Chondroitin sulfate is a natural component of cartilage. It is extracted from shark or cow cartilage or manufactured synthetically. It is frequently combined with glucosamine.
People most often take chondroitin sulfate by mouth for osteoarthritis. For arthritis, it is frequently taken along with glucosamine (see see Glucosamine). Scientific evidence shows no benefit when chondroitin sulfate is taken by itself. However, evidence suggests that combined with glucosamine, it may reduce joint pain and improve joint mobility.
Possible Side Effects:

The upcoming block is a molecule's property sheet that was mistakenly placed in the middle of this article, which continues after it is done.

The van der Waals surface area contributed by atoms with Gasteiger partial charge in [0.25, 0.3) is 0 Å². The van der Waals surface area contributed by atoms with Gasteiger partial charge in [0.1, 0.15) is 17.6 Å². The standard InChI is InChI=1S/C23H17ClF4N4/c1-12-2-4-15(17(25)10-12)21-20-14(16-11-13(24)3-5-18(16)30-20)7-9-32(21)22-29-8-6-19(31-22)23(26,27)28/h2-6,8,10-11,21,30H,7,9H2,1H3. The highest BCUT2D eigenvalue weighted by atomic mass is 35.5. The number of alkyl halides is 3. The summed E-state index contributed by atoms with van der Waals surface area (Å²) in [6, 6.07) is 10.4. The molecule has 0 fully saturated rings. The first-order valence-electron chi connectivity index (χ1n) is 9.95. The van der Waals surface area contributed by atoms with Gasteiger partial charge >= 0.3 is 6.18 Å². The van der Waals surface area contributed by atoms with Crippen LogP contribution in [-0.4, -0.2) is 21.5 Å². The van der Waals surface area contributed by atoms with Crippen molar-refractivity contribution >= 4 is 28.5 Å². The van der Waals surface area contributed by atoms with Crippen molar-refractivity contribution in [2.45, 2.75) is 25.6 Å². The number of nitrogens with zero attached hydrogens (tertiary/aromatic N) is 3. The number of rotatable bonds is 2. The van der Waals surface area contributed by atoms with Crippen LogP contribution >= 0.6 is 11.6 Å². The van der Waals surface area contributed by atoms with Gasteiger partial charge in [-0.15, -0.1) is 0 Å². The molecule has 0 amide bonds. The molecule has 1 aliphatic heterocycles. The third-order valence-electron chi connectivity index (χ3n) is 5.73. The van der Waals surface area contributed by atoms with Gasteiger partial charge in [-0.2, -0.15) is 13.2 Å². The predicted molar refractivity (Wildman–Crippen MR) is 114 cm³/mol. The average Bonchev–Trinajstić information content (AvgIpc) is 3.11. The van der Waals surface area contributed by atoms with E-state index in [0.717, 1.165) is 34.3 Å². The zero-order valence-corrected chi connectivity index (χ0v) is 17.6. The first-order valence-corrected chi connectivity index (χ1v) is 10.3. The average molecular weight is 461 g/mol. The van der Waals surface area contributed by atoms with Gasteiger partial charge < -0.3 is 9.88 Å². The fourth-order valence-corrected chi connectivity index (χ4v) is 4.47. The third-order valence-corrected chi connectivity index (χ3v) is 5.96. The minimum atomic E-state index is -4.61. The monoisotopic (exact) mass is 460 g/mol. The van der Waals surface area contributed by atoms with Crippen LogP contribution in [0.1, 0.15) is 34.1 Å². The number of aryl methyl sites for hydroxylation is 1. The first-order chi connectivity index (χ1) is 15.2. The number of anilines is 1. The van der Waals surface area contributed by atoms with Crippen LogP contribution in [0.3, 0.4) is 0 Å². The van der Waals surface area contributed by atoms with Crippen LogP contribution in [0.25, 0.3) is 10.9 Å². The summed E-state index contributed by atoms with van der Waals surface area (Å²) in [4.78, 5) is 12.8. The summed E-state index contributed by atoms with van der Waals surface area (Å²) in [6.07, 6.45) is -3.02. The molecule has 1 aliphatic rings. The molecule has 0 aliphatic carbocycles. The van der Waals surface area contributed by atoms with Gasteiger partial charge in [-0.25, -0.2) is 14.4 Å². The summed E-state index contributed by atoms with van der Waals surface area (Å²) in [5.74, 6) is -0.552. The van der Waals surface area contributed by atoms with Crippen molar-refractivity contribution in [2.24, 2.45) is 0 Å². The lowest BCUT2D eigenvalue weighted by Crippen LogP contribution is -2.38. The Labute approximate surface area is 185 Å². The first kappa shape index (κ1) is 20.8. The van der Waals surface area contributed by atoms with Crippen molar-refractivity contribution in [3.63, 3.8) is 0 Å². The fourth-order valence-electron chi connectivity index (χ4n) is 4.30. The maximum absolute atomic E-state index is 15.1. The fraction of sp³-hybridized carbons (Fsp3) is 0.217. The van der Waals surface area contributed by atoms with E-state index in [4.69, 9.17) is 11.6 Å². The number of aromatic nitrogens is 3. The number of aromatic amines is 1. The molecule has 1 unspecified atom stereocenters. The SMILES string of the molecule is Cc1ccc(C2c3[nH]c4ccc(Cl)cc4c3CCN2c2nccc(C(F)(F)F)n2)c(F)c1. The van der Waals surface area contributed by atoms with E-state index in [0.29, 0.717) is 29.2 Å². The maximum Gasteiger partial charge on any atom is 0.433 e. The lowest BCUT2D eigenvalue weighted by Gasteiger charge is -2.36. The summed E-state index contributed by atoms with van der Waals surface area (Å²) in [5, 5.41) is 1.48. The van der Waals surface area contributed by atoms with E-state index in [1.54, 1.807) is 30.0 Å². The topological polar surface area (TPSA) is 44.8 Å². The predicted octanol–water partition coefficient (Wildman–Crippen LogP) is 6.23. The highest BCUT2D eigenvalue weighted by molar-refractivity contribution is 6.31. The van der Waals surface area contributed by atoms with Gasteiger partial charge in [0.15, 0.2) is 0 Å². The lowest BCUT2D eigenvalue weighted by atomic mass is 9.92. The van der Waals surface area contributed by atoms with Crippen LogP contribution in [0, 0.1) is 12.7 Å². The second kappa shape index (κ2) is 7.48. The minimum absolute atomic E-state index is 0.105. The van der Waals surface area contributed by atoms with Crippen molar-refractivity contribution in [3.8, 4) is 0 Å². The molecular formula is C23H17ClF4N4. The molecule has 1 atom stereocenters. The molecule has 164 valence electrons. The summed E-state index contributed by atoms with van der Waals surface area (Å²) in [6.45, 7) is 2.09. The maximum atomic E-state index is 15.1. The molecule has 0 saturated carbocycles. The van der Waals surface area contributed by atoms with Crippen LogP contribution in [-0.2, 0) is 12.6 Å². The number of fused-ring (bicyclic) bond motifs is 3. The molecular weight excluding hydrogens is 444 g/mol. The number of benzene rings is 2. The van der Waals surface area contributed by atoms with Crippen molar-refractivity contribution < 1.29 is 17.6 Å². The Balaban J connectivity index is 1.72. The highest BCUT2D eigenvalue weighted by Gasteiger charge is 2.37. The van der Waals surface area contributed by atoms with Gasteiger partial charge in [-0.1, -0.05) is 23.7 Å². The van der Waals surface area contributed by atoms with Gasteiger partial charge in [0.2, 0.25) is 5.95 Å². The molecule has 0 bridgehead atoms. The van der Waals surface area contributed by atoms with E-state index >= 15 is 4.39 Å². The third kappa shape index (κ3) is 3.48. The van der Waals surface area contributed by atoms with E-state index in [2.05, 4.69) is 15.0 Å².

Chondroitin sulfate seems to have no serious side effects. Among the most common side effects are stomach pain, nausea, and other digestive tract symptoms. Other side effects include heart rate problems and swelling.
Chondroitin sulfate may also affect the action of drugs that prevent blood clots (anticoagulants) such as warfarin. Chondroitin sulfate is safe for most, but people who have asthma, blood-clotting disorders, or prostate cancer should use caution when taking it.
Last full review/revision February 2009 by Ara DerMarderosian, PhD